It’s a rare occasion when the economy declines by 6 percent or more in any given quarter. This has only happened four times before this recession since 1947, when the Bureau of Economic Analysis started to collect these data. And, this is the first time that the U.S. economy has shrunk by more than 6 percent for two consecutive quarters since the Bureau of Economic Analysis began collecting these data. Yet that is exactly where we are today. According to estimates released today by the Bureau of Economic Analysis, the economy shrank by an annual rate of 6.1 percent in the first quarter of 2009, after falling 6.3 percent in the fourth quarter of 2008.
Using absolute figures helps to illustrate this point. In the first quarter of 2009, the U.S. economy generated $84 billion less in economic resources than in the third quarter of 2008, before the latest contractions of the Bush recession started and before the impact of inflation is accounted for. This is a deep hole that needs to be filled before an expanding economy can once again generate enough jobs to reduce the highest unemployment rate in more than a quarter century.
It’s hard to find a silver lining amid this tale of economic woe, but one does exist. Consumers started to increase their consumption again in the first quarter of 2009, largely before the American Recovery and Reinvestment Act became law. In that period, consumption expanded at an annual rate of 2.2 percent. This is even more surprising since Americans also increased their personal saving rate to 4.2 percent at the same time, up from 3.2 percent at the end of 2008 and the highest personal saving rate in more than a decade, since the third quarter of 1998.
This silver lining may become brighter in the next few months and quarters, since the economic stimulus was largely aimed at getting consumers back on their feet. Specifically, lower taxes and more government transfers helped to boost personal after-tax incomes and consumption spending in the first quarter of 2009. Lower taxes for families and more transfer spending in the form of higher unemployment benefits, among other factors, are also at the heart of the American Recovery and Reinvestment Act of 2009. Consequently, consumer spending could see further gains in the coming months and quarters and thus help to stabilize growth and jobs.
I could twist the numbers further to show that there is another silver lining, but this next indicator falls into the category of “bad news disguised as good news.” The U.S. trade deficit fell precipitously in the first quarter of 2009 to 2.4 percent of gross domestic product, down from 3.8 percent in the fourth quarter of 2008 and its lowest level in exactly 10 years.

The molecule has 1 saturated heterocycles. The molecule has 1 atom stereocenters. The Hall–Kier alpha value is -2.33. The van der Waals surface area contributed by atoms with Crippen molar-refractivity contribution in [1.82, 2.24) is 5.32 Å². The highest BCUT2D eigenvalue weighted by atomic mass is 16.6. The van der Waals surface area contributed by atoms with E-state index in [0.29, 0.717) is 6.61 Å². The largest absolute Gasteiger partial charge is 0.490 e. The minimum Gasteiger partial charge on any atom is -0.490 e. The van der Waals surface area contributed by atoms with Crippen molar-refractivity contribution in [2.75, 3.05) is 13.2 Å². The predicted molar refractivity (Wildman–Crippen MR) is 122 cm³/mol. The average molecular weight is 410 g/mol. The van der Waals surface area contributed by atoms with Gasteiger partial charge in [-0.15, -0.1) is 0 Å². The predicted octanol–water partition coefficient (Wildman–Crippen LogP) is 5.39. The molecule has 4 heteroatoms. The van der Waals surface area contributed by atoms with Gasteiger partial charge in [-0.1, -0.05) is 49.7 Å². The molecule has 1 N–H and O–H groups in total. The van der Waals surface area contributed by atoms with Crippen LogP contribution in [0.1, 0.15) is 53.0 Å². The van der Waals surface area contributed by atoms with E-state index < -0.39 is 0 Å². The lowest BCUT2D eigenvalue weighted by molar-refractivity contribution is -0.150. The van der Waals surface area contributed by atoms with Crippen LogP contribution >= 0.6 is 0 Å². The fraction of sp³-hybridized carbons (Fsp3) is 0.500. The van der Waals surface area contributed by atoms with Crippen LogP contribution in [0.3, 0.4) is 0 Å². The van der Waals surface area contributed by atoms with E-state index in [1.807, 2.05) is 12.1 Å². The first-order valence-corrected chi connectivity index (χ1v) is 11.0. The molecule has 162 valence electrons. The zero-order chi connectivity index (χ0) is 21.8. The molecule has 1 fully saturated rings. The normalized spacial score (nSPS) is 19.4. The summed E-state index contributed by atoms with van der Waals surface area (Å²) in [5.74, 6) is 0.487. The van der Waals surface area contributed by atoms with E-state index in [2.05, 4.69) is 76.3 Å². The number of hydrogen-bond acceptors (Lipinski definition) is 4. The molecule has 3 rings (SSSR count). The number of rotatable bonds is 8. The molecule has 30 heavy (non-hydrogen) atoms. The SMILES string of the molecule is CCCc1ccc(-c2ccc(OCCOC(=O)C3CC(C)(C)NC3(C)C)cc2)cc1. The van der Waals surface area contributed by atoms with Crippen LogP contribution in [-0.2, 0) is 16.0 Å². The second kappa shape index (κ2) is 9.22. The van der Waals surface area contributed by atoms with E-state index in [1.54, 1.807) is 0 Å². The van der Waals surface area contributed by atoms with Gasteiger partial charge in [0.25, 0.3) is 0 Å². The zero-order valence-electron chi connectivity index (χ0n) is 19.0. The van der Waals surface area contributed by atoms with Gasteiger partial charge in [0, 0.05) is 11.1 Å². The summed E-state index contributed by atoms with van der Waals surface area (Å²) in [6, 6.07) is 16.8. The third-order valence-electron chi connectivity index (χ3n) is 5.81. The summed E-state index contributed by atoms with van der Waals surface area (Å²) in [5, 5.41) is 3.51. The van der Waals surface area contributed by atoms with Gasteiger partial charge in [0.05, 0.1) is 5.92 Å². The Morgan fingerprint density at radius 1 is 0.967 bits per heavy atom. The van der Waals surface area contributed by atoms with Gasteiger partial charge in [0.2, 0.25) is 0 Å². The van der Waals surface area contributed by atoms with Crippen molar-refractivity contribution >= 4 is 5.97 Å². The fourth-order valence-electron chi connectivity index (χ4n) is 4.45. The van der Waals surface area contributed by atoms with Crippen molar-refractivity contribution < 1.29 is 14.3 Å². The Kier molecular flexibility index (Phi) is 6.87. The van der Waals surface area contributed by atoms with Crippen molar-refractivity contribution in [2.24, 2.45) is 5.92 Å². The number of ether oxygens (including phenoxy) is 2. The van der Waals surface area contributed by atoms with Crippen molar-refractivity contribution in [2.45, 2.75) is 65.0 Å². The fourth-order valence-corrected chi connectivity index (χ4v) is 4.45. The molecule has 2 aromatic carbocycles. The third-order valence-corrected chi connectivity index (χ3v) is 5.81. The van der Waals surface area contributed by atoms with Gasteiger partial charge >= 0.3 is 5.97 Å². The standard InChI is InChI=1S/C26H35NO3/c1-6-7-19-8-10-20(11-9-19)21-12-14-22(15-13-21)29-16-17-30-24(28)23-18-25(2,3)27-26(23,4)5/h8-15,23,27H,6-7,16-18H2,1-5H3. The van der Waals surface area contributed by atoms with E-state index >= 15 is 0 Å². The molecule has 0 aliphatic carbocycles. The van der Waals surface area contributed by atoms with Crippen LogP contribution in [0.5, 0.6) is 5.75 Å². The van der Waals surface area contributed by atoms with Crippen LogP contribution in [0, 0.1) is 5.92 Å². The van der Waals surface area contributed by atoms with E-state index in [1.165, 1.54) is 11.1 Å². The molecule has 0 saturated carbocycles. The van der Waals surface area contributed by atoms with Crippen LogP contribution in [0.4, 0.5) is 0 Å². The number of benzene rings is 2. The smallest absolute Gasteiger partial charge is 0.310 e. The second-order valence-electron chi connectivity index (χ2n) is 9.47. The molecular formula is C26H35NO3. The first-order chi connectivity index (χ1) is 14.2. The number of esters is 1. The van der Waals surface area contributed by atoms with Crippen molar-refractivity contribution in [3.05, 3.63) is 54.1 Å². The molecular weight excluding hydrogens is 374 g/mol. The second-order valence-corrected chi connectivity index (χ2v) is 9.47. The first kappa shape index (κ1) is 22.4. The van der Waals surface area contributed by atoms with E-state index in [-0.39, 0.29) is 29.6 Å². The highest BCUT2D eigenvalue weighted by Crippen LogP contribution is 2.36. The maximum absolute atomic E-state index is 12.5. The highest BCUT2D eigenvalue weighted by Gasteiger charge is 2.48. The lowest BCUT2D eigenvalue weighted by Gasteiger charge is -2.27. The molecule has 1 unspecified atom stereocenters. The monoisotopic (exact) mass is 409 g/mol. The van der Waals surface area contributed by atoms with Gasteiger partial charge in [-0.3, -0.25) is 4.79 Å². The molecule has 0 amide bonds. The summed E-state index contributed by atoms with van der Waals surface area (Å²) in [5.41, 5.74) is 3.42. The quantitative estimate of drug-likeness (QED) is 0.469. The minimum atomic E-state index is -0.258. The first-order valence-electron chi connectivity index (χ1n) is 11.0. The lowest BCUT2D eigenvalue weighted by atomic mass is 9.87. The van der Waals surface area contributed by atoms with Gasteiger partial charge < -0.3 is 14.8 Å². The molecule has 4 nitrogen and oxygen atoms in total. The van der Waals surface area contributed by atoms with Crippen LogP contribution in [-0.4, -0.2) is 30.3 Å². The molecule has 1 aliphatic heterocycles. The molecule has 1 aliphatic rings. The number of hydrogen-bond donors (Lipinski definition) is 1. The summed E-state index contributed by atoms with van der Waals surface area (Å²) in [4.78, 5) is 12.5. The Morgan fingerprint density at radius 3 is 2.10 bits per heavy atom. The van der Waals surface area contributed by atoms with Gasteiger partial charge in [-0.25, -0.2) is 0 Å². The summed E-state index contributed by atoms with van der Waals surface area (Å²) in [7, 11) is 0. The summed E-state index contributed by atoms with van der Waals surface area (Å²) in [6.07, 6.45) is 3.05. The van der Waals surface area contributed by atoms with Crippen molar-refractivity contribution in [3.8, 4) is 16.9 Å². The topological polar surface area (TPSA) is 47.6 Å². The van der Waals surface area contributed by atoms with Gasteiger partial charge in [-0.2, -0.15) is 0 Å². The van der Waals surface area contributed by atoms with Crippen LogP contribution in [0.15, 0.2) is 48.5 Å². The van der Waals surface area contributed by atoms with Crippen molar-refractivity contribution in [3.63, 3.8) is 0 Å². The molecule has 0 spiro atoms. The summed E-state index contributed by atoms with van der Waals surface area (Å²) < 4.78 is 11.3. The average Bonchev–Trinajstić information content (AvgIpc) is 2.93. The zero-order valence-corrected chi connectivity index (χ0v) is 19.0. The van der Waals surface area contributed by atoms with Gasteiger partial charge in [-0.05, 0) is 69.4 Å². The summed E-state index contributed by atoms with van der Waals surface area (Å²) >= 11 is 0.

This sharp decline, though, should not be cause for celebration. It simply means that U.S. imports dropped much more sharply—by 34.1 percent in the first quarter of 2009 due to the very weak U.S. economy—than U.S. exports, which dropped by 30.0 percent at the same time. In fact, this was the largest decline in U.S. exports in exactly 40 years, since the first quarter of 1969. Much of the decline in imports was due to lower oil prices, which hovered around $40 per barrel for much of the first quarter of 2009, but which have also increased to an average near $50 per barrel in April 2009. Not only is the shrinking trade deficit actually a sign of a very weak U.S. economy, it may also be short lived.
The rest of the new figures are outright bad news. All sectors, including the federal government, which until now had been expanding, contracted in the first quarter of 2009. Business investment fell by 37.9 percent in the first quarter of 2009, the largest decline on record. In particular, commercial construction dropped by 44.2 percent, far exceeding the previous record contraction of 33.2 percent in the fourth quarter of 2001, when business investment suffered from the double onslaught of a recession and terrorist attacks.
The staple of bad news, the residential housing sector, also provided yet another disappointing quarter. It contracted by 38.0 percent, its largest drop in this housing market decline so far and its unprecedented 13th decline in a row. In inflation-adjusted terms, spending on residential real estate was at its lowest level since the end of 1991.
Finally, there is government spending. Federal, state, and local governments all reduced their consumption and investment spending in the first quarter of 2009. Federal government spending fell by 4.0 percent, while state and local government spending dropped by 3.9 percent in the first quarter. Again, these figures reflect a period before the economic stimulus from the American Recovery and Reinvestment Act of 2009 had become a reality. The government sector will likely see a quick turnaround, since state and local governments are already getting some money to maintain or even increase their spending, especially in health care and education.
The need for government intervention to help stabilize the economy should be apparent by now. The mixture of tax cuts and spending increases in the American Recovery and Reinvestment Act should help to maintain the resurgence in consumer spending and provide a turnaround on government spending at the local, state, and federal level. With more consumption and government spending, businesses may ultimately have an incentive again to increase their investments, too. Yet given the severity of the crisis, it will take some time until growth will be strong enough to support a sustained reduction in unemployment.
Christian E. Weller is Associate Professor, Department of Public Policy and Public Affairs, University of Massachusetts-Boston, and a Senior Fellow at the Center for American Progress.